IDC is minimized by choosing a tolerant variety, using an ortho-ortho-EDDHA fertilizer at planting, such as Soygreen™, planting in wider row spacings, using a cover crop at the time of soybean seeding, and not applying N to the soybeans or at least choosing fields with lower residual soil nitrate levels. IDC is made more severe when soils are wet (a current problem), cool (not a problem anymore), soluble salts are high, or residual nitrate is high for natural reasons or because N was applied with another crop in mind and the field switched to soybean for planting date reasons. Some growers might have used an EDDHA product at seeding and still have intense IDC symptoms. Manufacturers are not required to put the type of chelate on their label. According to Dr. Goos in our department, many EDDHA fertilizers he has tested have lower percent ortho-ortho-EDDHA in their formulation compared to Soygreen. It is the ortho-ortho-EDDHA that is particularly effective against IDC, not ortho-para-EDDHA. Many formulations of EDDHA have significant and often dominant ortho-para-EDDHA instead of mostly ortho-ortho.
Herbicide application will intensify the IDC symptoms briefly, but it is not the root cause of the problem. If IDC is seen in the field, there is no spray that can help. The grower needs to ride it out and soil drying will eventually reduce the problem in most areas of the field if a tolerant variety was grown.
NDSU Extension Soil Specialist
Recent Rains and Recent Topdress/Sidedress Application
As I am writing this at 3 AM making sure my sump pump doesn’t die, it is clear that scattered showers means something different than it did years ago. I have had several calls from anxious growers and applicators that have applied N or S to crops up to 10 days ago and wonder if the 2-6 inches of rain they have received has resulted in total loss of nutrients. Sulfate/thiosulfate sulfur that has been applied to very sandy soils (Arvilla’s, Embden’s, Sioux’s, Renshaw’s, Flasher’s and their sandy loam, loamy sand, sand-textured cousins) are susceptible to losses. Figure that each inch of rain has a potential to move the S or nitrate about a foot into the soil. Not everywhere, but enough area that it will have an impact. So if these soils received great amounts of rain after application, loss potential is high.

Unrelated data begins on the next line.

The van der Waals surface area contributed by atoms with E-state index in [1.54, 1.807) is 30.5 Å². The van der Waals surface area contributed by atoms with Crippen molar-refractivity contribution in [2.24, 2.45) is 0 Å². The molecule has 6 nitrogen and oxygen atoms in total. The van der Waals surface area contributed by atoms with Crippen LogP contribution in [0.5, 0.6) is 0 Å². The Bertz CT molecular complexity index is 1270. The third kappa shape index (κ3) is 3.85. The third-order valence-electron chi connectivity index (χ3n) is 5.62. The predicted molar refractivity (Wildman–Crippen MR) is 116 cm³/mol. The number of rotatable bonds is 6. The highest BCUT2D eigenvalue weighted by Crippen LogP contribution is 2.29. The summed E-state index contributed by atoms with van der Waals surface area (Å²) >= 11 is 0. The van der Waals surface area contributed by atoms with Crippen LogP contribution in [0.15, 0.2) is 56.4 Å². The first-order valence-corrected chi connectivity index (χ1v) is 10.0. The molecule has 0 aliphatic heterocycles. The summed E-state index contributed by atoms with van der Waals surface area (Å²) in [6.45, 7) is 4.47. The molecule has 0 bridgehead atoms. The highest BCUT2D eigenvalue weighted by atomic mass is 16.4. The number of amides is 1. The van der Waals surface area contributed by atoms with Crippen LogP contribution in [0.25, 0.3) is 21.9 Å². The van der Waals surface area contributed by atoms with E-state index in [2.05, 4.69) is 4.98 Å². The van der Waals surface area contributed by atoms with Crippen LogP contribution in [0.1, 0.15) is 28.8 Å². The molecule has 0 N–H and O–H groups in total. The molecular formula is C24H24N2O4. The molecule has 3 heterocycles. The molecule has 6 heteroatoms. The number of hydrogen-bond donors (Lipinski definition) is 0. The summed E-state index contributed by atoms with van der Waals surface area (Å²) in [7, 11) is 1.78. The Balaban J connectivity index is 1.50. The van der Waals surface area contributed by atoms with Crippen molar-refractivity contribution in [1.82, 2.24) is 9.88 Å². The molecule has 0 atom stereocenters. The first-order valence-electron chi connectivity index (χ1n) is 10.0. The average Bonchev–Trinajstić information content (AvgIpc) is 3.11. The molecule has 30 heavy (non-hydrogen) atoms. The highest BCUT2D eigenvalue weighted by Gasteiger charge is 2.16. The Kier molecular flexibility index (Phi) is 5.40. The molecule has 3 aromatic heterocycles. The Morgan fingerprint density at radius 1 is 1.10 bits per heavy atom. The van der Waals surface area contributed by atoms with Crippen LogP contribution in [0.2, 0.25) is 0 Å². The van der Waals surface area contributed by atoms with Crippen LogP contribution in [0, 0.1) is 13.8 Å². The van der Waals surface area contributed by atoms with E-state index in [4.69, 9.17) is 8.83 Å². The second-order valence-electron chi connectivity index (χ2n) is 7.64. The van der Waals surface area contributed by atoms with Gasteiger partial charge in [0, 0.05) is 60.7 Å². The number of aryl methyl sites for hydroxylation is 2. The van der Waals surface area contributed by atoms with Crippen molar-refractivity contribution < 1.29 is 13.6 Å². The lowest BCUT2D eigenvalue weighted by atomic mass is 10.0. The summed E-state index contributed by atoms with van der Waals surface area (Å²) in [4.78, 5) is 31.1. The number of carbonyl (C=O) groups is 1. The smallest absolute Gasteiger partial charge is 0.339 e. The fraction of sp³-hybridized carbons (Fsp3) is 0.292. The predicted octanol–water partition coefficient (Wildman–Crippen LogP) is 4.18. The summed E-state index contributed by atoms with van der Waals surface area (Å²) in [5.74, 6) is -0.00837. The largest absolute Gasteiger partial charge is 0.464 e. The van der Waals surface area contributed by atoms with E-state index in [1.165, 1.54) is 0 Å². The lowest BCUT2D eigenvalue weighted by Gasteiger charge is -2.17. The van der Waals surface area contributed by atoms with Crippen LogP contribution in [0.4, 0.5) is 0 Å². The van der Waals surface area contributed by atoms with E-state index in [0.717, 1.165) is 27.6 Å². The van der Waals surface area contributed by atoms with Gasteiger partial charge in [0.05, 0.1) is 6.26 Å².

If a grower applied anhydrous ammonia sidedress within the past 10 days, nitrate has just now been seriously released, so I do not expect N losses to be significant. If UAN was applied and more than 2 inches of rain in one event has fallen, the 25% of N as nitrate is at risk for leaching or denitrification, but 75 % has not yet been nitrified so losses from this portion of UAN are very low. If we get another deluge in a couple weeks, additional nitrate would have been available, but the corn/beets will be taking up a great deal of N in the next couple weeks also, so I think the effect would again be minimal.
Sidedressing that is being delayed due to wet fields should be done whenever the field is fit. Earlier is better, but corn growth will be delayed due to soggy conditions and its height reduced so that when the fields dry there will be more time than usual to use coulter applicators or ammonia units. When the corn grows tall enough to prevent coulter application or ammonia application, switch to streaming between rows.
When streaming corn, it is important to stream between the rows. Corn is not structured like wheat. Streaming directly onto wheat, the fertilizer either drips off the leaves or runs down the stem. In corn, the fertilizer can drip off the end of the leaf, but it can also be trapped in the ‘cup’ made in the whirl. If you are an observant person, go out after a rain and look at the whirl of corn. It is full of water. That’s where some of your fertilizer will end up if you stream directly onto the corn. This is not a good situation and can result in serious burn and yield loss. Configure another wet boom on your present broadcast boom and add a quick attach fitting to allow the switch from broadcast to streaming in between each row. It just rained, so there is plenty of time to make this happen.
NDSU Extension Soil Specialist
Color me Stupid